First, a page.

In an attempt to increase the effectiveness of lidocaine delivered through inferior alveolar nerve block, several experiments combining lidocaine with other substances have been conducted. Yet these studies have conflicting results. Nevertheless, the decision on using a particular lidocaine combination should lie on the validity and reliability of the experiments that support the use of such preparation because the effectiveness of anesthesia is very critical in delivering quality dental care.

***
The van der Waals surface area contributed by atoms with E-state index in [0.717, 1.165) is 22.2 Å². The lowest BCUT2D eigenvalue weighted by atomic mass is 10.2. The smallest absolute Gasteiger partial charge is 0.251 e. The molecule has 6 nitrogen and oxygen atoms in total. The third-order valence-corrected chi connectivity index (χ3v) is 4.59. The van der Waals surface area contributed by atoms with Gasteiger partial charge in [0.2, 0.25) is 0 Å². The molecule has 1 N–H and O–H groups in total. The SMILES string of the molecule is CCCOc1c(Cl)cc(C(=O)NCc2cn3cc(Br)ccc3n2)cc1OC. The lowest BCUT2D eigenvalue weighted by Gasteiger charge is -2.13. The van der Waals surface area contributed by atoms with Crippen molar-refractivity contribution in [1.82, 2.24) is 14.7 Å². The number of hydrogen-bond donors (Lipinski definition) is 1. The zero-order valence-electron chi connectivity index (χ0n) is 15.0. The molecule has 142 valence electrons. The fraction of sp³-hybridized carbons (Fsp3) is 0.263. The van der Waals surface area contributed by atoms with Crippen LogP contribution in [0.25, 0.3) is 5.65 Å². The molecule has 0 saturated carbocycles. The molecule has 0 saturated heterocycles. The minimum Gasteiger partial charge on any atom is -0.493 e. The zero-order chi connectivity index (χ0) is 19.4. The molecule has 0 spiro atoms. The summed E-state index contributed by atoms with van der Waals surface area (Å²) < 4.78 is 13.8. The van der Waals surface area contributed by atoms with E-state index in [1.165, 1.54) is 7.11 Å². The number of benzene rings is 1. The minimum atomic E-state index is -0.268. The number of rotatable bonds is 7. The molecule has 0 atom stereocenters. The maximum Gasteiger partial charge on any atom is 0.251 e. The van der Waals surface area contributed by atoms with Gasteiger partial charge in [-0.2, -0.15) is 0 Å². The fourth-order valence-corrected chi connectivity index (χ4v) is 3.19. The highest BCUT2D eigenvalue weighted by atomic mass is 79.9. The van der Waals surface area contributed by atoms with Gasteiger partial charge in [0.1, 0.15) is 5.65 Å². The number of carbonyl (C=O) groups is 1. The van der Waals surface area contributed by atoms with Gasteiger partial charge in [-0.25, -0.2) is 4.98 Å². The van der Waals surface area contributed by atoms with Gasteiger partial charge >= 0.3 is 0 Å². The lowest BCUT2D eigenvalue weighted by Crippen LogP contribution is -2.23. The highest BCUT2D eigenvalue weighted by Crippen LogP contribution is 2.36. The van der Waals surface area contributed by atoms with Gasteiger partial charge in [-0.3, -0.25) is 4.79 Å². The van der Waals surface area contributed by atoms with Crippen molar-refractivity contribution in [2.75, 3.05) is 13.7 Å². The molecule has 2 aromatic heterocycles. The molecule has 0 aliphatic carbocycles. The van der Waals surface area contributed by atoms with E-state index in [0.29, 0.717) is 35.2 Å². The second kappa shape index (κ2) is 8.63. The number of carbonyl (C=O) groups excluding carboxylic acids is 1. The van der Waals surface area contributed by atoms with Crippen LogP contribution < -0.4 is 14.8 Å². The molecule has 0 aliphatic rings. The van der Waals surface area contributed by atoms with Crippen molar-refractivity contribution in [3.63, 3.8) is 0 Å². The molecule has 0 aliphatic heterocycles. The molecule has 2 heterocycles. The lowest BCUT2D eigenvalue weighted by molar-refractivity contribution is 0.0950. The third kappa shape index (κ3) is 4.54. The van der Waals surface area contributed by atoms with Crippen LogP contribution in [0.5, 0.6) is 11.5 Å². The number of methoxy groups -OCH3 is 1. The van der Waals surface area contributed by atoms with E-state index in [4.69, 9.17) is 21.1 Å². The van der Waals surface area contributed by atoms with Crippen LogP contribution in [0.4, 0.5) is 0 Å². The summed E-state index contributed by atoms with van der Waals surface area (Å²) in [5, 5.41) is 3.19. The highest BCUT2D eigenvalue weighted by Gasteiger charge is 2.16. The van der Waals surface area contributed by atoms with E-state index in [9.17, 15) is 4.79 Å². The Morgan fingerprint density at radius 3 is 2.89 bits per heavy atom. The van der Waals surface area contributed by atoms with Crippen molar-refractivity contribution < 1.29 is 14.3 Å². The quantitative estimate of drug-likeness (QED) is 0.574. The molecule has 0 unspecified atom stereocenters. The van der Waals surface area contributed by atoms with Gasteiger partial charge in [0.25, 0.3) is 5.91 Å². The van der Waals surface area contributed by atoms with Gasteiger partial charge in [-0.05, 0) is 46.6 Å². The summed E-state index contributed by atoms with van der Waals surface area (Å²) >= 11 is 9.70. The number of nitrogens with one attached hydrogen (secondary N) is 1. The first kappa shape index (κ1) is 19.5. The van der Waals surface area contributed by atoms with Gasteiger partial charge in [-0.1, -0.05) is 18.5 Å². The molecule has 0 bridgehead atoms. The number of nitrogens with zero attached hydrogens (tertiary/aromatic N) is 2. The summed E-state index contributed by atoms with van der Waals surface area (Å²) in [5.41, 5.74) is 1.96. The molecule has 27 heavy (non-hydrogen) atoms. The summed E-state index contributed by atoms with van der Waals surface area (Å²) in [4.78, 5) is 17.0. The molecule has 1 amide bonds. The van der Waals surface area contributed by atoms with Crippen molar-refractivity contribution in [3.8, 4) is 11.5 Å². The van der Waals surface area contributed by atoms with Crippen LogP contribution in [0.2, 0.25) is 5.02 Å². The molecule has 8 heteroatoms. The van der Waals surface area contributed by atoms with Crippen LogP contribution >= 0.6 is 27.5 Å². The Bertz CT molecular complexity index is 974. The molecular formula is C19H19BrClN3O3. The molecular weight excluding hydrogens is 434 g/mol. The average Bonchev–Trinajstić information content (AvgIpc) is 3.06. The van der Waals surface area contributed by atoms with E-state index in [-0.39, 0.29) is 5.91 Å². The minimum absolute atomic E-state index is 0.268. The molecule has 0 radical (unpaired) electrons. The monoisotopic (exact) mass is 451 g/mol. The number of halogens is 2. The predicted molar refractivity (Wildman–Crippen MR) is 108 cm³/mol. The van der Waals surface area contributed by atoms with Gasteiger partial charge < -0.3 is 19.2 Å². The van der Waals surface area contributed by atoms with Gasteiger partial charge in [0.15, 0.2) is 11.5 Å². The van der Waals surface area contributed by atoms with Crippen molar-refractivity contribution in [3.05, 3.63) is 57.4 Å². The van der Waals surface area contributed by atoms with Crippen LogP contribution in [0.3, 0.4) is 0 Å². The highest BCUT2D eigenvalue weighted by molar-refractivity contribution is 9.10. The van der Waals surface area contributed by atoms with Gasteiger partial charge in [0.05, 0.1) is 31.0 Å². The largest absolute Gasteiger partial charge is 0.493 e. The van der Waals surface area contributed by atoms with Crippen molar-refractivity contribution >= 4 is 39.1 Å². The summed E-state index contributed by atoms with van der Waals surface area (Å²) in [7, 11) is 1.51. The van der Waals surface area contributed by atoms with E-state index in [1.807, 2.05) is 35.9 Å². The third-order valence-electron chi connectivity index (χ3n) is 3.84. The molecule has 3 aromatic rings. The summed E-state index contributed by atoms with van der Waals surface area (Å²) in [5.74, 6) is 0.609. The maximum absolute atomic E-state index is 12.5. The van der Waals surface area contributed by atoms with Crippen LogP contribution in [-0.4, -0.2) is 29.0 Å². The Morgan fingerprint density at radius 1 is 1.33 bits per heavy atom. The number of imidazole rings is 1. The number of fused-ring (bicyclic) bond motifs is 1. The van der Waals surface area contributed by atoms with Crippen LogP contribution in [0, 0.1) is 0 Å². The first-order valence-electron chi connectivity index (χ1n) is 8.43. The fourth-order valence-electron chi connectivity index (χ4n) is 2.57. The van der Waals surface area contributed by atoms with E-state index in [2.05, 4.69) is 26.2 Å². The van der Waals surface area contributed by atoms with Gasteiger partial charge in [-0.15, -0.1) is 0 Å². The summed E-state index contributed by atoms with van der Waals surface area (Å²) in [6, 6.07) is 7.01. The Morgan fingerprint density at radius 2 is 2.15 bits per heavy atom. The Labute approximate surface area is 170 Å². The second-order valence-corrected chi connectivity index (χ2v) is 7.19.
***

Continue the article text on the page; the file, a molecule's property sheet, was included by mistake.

The study conducted by Kanaa et al. (2009) employed a randomized controlled double-blind cross-over research design to test the hypothesis that supplementary articaine infiltration is more effective than lidocaine inferior alveolar nerve block alone. The subjects were selected from a group of volunteers aged 18 years and above “with a vital mandibular ﬁrst molar, ﬁrst or second premolar and lateral incisor” (Kanaa et al., 2009) on either side and who were able to complete the trial experiment. Those who were pregnant and unhealthy such as those with the allergy to amide local and those with bleeding and neurological disorders were excluded in the study. This resulted to a sample size consisting of 36 participants which is big enough considering that an earlier published and reviewed study indicated that this sample size had 90% power to detect a difference with a 21% success rate given a 5% signiﬁcance level and a 0.5 correlation between responses from the same participant (as cited in Kanaa et al., 2009). However, the subjects were predominantly from the university and some are even dental students which do not necessarily reflect the actual population. This can also result in biases since the subjects have knowledge of the procedure is done; thus, their expectations may influence the result of the study.